A world with seahorses

Help ZSL to ensure that we continue to live in a world #WithWildlife.



Keeping seahorses in our seas

Around 15-20 million seahorses are illegally traded every year, and with other threats such as overfishing and exploitation, their future is seriously threatened. 

Research by ZSL has shown they are overfished by trawlers and fishers, while their habitats are polluted and destroyed. However our research continues to provide a scientific basis for changing regulations on seahorse harvesting, and setting up marine protected areas to protect seahorse habitats.

We work with the UK Border Agency CITES team at Heathrow to monitor the trade in marine organisms, such as seahorses, coming into the UK, and research by Project Seahorse, a ZSL and University of British Columbia partnership, has also helped make the case for banning exports of vulnerable species further afield.

With Wildlife campaign image Coral Seahorse

Share your #WithWildlife photo

Share a photo on Twitter, Facebook or Instagram of your favourite animal using the hashtag #WithWildlife and tag @OfficialZSL to show your support for our campaign.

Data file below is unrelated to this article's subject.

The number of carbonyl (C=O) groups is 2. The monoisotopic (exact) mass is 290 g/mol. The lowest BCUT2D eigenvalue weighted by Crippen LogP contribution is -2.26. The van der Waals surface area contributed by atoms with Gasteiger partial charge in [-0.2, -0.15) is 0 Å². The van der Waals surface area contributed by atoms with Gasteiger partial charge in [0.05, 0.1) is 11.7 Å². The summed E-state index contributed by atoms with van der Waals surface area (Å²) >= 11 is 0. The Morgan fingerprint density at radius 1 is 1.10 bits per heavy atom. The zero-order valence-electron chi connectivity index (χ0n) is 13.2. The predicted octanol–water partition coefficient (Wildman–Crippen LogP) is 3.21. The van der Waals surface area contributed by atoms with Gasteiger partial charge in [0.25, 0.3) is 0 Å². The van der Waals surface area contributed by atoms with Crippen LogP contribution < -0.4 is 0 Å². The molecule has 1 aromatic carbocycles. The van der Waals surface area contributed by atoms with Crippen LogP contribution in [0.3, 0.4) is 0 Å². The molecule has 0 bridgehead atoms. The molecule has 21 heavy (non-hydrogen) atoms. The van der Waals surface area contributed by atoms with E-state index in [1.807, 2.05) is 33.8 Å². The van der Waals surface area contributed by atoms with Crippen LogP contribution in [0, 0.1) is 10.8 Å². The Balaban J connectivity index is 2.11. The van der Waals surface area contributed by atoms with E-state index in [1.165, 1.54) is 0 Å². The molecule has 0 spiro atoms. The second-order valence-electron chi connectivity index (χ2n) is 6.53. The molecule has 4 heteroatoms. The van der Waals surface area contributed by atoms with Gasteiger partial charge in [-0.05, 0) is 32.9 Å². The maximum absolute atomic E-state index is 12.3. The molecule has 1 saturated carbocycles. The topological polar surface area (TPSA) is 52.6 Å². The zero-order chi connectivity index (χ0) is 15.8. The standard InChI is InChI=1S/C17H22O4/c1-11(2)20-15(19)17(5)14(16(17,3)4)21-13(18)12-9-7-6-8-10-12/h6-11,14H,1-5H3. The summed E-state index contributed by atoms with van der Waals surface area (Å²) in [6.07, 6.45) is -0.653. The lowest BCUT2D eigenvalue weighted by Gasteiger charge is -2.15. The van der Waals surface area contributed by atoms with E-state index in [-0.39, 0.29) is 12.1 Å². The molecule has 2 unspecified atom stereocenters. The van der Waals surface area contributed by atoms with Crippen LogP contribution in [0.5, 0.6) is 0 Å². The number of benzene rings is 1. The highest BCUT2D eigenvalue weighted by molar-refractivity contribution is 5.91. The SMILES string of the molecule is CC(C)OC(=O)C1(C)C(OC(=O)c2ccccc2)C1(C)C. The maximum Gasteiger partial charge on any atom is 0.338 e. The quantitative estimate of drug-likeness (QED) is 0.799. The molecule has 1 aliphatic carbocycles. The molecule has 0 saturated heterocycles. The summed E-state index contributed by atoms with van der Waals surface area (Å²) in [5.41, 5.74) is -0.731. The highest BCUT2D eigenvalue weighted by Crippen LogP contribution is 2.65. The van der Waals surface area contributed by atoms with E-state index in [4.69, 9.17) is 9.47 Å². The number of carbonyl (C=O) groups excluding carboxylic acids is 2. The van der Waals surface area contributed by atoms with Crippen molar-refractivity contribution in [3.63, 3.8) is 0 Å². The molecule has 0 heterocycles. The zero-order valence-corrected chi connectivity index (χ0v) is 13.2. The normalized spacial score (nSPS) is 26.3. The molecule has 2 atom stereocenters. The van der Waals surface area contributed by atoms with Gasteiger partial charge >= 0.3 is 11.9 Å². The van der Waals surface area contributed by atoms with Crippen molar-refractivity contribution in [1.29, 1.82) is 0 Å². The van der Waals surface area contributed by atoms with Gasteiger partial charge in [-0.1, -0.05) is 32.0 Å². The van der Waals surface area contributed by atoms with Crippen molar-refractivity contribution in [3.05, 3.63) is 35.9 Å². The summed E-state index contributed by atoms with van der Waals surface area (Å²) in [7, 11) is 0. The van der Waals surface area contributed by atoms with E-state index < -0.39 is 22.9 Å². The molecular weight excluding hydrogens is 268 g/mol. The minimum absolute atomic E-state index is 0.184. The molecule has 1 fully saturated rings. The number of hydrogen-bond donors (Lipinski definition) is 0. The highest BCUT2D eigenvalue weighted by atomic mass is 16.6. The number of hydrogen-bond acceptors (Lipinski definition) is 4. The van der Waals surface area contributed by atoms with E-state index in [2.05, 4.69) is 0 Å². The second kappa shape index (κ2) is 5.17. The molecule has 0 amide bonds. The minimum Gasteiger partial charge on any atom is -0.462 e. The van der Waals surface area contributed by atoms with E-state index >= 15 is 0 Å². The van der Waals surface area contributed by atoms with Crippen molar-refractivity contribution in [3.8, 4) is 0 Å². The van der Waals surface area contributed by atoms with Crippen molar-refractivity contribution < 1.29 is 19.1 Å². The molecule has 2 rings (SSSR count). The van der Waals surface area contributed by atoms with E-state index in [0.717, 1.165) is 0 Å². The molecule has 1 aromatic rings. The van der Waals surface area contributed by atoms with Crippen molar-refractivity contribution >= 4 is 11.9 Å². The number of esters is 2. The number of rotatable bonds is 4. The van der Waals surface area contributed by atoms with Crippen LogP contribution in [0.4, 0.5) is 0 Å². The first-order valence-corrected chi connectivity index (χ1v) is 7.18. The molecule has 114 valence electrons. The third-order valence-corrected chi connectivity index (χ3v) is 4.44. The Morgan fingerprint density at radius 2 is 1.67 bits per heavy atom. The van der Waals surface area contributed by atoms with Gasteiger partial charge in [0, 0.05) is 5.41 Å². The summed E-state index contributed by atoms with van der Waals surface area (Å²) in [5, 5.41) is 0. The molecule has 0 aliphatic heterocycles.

Global wildlife populations on course to decline by 67 per cent by 2020

The 2016 Living Planet Report released by WWF and ZSL reveals that overall global vertebrate populations are on course to decline by an average of 67 per cent from 1970 levels by the end of this decade, unless urgent action is taken to reduce humanity’s impact on species and ecosystems.

Global populations of fish, birds, mammals, amphibians and reptiles have already declined by 58 per cent on average since 1970.

This is an average annual decline of two per cent, with no sign yet that this rate will decrease. 


65% of African forest elephants gone

With Wildlife campaign image Elephant

The central African forest elephant population has declined by over 60%